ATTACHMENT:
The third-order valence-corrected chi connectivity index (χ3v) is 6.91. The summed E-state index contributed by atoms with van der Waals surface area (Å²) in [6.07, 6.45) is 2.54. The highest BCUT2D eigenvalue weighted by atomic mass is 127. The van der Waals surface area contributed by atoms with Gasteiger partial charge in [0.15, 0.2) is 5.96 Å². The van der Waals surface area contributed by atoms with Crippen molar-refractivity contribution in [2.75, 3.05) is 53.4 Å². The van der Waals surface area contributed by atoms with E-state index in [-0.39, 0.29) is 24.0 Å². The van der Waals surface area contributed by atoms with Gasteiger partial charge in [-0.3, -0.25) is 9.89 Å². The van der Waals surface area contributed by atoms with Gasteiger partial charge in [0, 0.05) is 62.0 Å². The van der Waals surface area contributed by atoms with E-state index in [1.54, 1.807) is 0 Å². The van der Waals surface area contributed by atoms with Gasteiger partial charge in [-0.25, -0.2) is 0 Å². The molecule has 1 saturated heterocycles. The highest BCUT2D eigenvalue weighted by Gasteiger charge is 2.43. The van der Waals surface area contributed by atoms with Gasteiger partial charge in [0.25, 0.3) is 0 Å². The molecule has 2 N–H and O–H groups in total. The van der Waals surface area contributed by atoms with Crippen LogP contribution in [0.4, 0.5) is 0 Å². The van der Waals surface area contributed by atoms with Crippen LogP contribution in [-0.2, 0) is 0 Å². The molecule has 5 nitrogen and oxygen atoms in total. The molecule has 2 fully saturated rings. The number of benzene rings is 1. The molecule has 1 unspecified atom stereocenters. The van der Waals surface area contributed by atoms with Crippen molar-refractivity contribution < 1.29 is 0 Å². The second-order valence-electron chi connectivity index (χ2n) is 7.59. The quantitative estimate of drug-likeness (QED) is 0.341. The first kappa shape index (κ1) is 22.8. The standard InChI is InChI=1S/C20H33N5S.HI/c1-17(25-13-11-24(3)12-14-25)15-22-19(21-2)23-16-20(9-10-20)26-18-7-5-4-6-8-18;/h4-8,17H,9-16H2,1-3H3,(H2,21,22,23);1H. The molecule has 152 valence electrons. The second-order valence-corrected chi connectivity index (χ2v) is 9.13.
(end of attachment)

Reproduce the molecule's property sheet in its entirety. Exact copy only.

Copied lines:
The third-order valence-corrected chi connectivity index (χ3v) is 6.91. The summed E-state index contributed by atoms with van der Waals surface area (Å²) in [6.07, 6.45) is 2.54. The highest BCUT2D eigenvalue weighted by atomic mass is 127. The van der Waals surface area contributed by atoms with Gasteiger partial charge in [0.15, 0.2) is 5.96 Å². The van der Waals surface area contributed by atoms with Crippen molar-refractivity contribution in [2.75, 3.05) is 53.4 Å². The van der Waals surface area contributed by atoms with E-state index in [-0.39, 0.29) is 24.0 Å². The van der Waals surface area contributed by atoms with Gasteiger partial charge in [-0.3, -0.25) is 9.89 Å². The van der Waals surface area contributed by atoms with Gasteiger partial charge in [0, 0.05) is 62.0 Å². The van der Waals surface area contributed by atoms with E-state index in [1.54, 1.807) is 0 Å². The van der Waals surface area contributed by atoms with Gasteiger partial charge in [-0.25, -0.2) is 0 Å². The molecule has 1 saturated heterocycles. The highest BCUT2D eigenvalue weighted by Gasteiger charge is 2.43. The van der Waals surface area contributed by atoms with Gasteiger partial charge in [0.25, 0.3) is 0 Å². The molecule has 2 N–H and O–H groups in total. The van der Waals surface area contributed by atoms with Crippen LogP contribution in [0.4, 0.5) is 0 Å². The van der Waals surface area contributed by atoms with Crippen LogP contribution in [-0.2, 0) is 0 Å². The molecule has 5 nitrogen and oxygen atoms in total. The molecule has 2 fully saturated rings. The number of benzene rings is 1. The molecule has 1 unspecified atom stereocenters. The van der Waals surface area contributed by atoms with Crippen molar-refractivity contribution < 1.29 is 0 Å². The second-order valence-electron chi connectivity index (χ2n) is 7.59. The quantitative estimate of drug-likeness (QED) is 0.341. The first kappa shape index (κ1) is 22.8. The standard InChI is InChI=1S/C20H33N5S.HI/c1-17(25-13-11-24(3)12-14-25)15-22-19(21-2)23-16-20(9-10-20)26-18-7-5-4-6-8-18;/h4-8,17H,9-16H2,1-3H3,(H2,21,22,23);1H. The molecule has 152 valence electrons. The second-order valence-corrected chi connectivity index (χ2v) is 9.13.